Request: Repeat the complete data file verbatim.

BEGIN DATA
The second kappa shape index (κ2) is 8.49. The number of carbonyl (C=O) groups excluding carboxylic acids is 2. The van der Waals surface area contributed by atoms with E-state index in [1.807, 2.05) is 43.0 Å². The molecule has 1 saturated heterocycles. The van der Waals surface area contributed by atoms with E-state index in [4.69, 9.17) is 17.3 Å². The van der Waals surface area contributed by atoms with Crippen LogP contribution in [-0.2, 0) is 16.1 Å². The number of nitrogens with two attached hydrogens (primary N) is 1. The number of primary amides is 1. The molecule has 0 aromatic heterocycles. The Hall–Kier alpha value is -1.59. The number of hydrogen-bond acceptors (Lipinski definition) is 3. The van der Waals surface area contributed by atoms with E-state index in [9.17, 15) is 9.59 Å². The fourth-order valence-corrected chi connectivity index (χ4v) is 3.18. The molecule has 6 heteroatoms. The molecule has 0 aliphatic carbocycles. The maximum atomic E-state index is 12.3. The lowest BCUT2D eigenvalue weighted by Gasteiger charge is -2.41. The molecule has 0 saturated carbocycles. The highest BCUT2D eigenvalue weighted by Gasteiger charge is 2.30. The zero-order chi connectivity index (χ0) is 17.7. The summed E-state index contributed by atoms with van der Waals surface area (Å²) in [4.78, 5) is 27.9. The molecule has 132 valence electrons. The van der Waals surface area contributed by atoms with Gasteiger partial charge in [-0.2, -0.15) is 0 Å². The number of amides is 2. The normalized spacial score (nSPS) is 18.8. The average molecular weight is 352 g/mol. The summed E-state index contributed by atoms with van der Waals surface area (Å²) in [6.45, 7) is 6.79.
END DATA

The second kappa shape index (κ2) is 8.49. The number of carbonyl (C=O) groups excluding carboxylic acids is 2. The van der Waals surface area contributed by atoms with E-state index in [1.807, 2.05) is 43.0 Å². The molecule has 1 saturated heterocycles. The van der Waals surface area contributed by atoms with E-state index in [4.69, 9.17) is 17.3 Å². The van der Waals surface area contributed by atoms with Crippen LogP contribution in [-0.2, 0) is 16.1 Å². The number of nitrogens with two attached hydrogens (primary N) is 1. The number of primary amides is 1. The molecule has 0 aromatic heterocycles. The Hall–Kier alpha value is -1.59. The number of hydrogen-bond acceptors (Lipinski definition) is 3. The van der Waals surface area contributed by atoms with E-state index in [9.17, 15) is 9.59 Å². The fourth-order valence-corrected chi connectivity index (χ4v) is 3.18. The molecule has 6 heteroatoms. The molecule has 0 aliphatic carbocycles. The maximum atomic E-state index is 12.3. The lowest BCUT2D eigenvalue weighted by Gasteiger charge is -2.41. The molecule has 0 saturated carbocycles. The highest BCUT2D eigenvalue weighted by Gasteiger charge is 2.30. The zero-order chi connectivity index (χ0) is 17.7. The summed E-state index contributed by atoms with van der Waals surface area (Å²) in [4.78, 5) is 27.9. The molecule has 132 valence electrons. The van der Waals surface area contributed by atoms with Gasteiger partial charge in [-0.2, -0.15) is 0 Å². The number of amides is 2. The normalized spacial score (nSPS) is 18.8. The average molecular weight is 352 g/mol. The summed E-state index contributed by atoms with van der Waals surface area (Å²) in [6.45, 7) is 6.79.